Read about our trip to Berlin in July 2011 here
Berlin’s brand new Brandenburg International Airport is scheduled to open Summer 2012. In the meantime, international flights arrive at either Tegel, the main airport, or Schonefeld, the dank former East Berlin airport that serves mainly budget airlines. Coming from Russia, no surprise that we ended up at the latter.
Schonefeld has few baby facilities. There is no change table in the baggage area washrooms. You will find a baby change room in the arrivals lounge, though the door is kept locked and the key is kept all the way on the other side of the terminal at the information desk. There are no washrooms on the departure level, you’ll need to head down to the arrivals lounge. And when departing, it’s a good idea to take care of any necessary diaper changes before checking in- baggage is screened before check-in, and line-ups are ridiculously long. I didnt see any changing facilities past security either, though we were so late after the line-ups and hunting down the baby room key that there really was no time to look properly.
Schonefeld’s saving grace is its convenient public transportation. The Airport Express train runs from the train station just outside of the airport terminal about every 30 minutes. It’s a quick 20 minute ride into the city, with stops at the city’s train stations and main metro stations.
Berlin’s underground system, the u-bahn and s-bahn, is a bit daunting at first, but once you get the hang of it, it is super-convenient to get virtually anywhere in the city. Most (though not all) stations have elevator access. And trains have a dedicated stroller car with lots of room for strollers.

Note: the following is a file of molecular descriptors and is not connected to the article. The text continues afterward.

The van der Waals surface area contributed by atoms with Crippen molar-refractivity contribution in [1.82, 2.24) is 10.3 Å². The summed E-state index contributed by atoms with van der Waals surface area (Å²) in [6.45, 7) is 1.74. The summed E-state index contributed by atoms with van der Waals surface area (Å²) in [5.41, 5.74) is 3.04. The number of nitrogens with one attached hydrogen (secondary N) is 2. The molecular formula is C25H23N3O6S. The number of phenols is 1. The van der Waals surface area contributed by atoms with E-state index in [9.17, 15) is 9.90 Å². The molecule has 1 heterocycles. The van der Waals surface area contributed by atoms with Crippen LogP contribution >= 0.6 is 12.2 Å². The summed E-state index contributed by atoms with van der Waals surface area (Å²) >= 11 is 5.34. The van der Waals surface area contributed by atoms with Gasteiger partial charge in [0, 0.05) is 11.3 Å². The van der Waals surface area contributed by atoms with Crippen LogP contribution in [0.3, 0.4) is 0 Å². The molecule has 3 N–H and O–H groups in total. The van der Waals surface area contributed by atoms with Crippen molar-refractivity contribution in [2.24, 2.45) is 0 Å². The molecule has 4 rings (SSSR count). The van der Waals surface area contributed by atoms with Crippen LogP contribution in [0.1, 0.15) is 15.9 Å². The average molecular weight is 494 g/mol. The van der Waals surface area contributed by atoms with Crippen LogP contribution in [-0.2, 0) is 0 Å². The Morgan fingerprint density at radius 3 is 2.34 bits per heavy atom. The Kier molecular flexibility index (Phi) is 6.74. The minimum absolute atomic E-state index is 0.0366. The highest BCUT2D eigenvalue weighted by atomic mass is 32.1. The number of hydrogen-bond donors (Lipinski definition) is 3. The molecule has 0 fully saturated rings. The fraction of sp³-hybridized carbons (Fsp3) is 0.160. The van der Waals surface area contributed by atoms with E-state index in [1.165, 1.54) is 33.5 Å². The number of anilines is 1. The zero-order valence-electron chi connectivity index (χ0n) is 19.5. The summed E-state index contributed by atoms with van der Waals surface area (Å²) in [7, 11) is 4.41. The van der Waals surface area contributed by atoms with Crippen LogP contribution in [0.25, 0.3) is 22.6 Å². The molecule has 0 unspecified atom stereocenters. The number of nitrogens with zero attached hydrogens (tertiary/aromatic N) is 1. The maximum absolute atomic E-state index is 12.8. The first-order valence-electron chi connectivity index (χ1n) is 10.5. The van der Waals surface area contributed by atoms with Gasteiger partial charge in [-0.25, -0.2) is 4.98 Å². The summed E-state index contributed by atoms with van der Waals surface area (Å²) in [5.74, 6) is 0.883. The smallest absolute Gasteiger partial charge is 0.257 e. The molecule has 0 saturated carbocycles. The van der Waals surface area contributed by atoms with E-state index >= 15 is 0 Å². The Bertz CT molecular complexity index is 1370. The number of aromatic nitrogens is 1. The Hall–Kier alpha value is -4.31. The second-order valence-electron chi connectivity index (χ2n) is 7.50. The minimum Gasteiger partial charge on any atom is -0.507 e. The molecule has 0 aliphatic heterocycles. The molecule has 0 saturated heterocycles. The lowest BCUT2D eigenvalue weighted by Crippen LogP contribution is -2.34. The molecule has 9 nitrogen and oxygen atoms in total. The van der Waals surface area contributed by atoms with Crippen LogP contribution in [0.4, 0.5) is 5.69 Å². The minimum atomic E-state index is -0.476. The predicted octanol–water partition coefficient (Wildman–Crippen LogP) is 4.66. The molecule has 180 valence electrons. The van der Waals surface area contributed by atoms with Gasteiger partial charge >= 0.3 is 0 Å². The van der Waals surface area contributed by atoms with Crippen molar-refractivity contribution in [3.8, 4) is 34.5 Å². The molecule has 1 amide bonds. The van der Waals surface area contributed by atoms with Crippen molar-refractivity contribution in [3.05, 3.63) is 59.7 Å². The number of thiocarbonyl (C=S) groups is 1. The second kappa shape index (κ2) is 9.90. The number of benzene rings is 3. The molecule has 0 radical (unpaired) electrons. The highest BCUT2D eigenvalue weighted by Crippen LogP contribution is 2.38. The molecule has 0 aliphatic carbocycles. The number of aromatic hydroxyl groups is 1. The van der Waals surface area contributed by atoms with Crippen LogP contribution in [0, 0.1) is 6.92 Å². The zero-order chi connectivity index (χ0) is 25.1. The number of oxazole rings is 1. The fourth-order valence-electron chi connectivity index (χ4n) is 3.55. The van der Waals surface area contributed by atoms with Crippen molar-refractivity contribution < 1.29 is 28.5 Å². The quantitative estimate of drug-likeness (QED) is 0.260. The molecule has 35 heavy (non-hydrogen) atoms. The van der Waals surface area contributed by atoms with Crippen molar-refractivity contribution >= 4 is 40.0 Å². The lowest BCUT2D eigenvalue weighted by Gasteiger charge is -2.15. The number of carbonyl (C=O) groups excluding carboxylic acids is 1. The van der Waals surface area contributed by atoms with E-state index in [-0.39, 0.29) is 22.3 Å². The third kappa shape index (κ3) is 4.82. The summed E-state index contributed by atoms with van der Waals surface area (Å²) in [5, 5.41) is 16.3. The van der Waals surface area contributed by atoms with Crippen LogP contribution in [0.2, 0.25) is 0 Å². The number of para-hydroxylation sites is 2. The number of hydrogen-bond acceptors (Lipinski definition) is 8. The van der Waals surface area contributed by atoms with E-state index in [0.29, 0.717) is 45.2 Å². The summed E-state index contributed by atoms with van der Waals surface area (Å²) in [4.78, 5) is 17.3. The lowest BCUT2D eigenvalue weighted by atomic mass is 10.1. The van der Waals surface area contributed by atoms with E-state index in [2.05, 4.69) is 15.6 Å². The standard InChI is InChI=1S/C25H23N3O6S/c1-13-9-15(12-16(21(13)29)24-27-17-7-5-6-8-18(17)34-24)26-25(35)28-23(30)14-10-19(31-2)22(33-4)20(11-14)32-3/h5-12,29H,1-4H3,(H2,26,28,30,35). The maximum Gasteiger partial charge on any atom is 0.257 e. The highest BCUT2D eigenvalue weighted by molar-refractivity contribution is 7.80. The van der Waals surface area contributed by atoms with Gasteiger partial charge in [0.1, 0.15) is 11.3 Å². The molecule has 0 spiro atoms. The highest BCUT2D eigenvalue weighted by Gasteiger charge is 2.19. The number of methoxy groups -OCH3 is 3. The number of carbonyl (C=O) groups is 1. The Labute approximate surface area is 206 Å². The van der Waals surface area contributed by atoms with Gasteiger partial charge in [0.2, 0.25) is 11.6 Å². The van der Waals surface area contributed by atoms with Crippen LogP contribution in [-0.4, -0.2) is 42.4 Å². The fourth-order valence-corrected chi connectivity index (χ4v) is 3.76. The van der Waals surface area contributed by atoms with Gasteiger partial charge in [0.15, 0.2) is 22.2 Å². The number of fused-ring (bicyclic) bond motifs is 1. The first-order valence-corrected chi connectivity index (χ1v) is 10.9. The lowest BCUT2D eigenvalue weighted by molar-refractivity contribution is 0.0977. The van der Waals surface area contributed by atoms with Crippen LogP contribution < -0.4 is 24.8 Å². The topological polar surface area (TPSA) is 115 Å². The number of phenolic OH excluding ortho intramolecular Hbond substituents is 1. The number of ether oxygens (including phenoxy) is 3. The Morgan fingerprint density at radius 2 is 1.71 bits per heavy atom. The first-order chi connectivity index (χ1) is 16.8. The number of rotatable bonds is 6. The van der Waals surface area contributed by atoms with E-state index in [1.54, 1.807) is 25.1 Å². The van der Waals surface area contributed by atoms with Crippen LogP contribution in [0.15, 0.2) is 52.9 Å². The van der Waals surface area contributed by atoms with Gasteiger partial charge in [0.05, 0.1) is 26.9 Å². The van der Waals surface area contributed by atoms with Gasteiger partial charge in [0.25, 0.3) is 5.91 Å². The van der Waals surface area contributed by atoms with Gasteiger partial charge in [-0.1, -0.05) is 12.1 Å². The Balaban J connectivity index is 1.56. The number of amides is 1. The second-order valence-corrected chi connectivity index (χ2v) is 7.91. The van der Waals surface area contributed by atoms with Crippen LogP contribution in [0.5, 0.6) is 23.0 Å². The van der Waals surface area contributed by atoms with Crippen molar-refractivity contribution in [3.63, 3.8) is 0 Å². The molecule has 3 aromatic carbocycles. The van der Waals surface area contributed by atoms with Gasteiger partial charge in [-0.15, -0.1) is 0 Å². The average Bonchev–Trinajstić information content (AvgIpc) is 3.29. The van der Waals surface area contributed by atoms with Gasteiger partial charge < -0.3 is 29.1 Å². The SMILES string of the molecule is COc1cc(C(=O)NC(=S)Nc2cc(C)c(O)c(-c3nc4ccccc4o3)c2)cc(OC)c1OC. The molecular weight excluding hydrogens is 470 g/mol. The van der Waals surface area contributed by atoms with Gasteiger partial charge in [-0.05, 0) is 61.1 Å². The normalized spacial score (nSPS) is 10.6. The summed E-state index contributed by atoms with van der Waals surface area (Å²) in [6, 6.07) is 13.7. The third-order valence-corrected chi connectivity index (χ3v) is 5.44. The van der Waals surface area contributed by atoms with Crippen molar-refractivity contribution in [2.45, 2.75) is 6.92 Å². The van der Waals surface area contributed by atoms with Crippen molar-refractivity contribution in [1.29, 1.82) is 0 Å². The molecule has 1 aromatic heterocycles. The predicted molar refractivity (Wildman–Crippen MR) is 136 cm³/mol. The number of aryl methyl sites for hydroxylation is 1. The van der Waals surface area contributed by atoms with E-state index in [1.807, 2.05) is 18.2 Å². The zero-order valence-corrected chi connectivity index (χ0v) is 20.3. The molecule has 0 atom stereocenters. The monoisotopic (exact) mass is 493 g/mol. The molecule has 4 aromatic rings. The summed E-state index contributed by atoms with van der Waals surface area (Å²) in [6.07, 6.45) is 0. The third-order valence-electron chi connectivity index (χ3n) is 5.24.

Berlin is a very walkable city, but watch out for streetcars that seem to come out of nowhere!
While I personally felt fine nursing in public in Berlin, I found it rather strange that I never saw anyone else doing the same. Even at the baby-filled playground.
Parks and Playgrounds:
Being a Western European capital, Berlin naturally has ample green space. Tiergarten, smack in the middle of the city, is a huge expanse of nature perfect for letting little ones run around and let off steam. There are plenty of playgrounds around town too, our favourite was Kollwitz Platz (located in Prenzlauer Berg, near Senfelderplatz u-bahn stop), with its two well-maintained and (more importantly) kid-filled playgrounds, surrounded by cafes perfect for a post-play snack.
Berlin has a good system of clean pay-per-use public toilets. You wont find any change tables, but in a bind they make for a passable place to change a dirty diaper. Most restaurants in the city have highchairs.
Diapers, wipes, food, and any other basic supplies are widely available in Berlin’s supermarkets and drugstores.
Luvaville, a wesbite dedicated to travel and lifestyle for parents, has an amazingly comprehensive travelguide for Berlin where you can find general information on travelling with kids in Berlin, as well as a directory of child-friendly restaurants, stores, hotels, etc.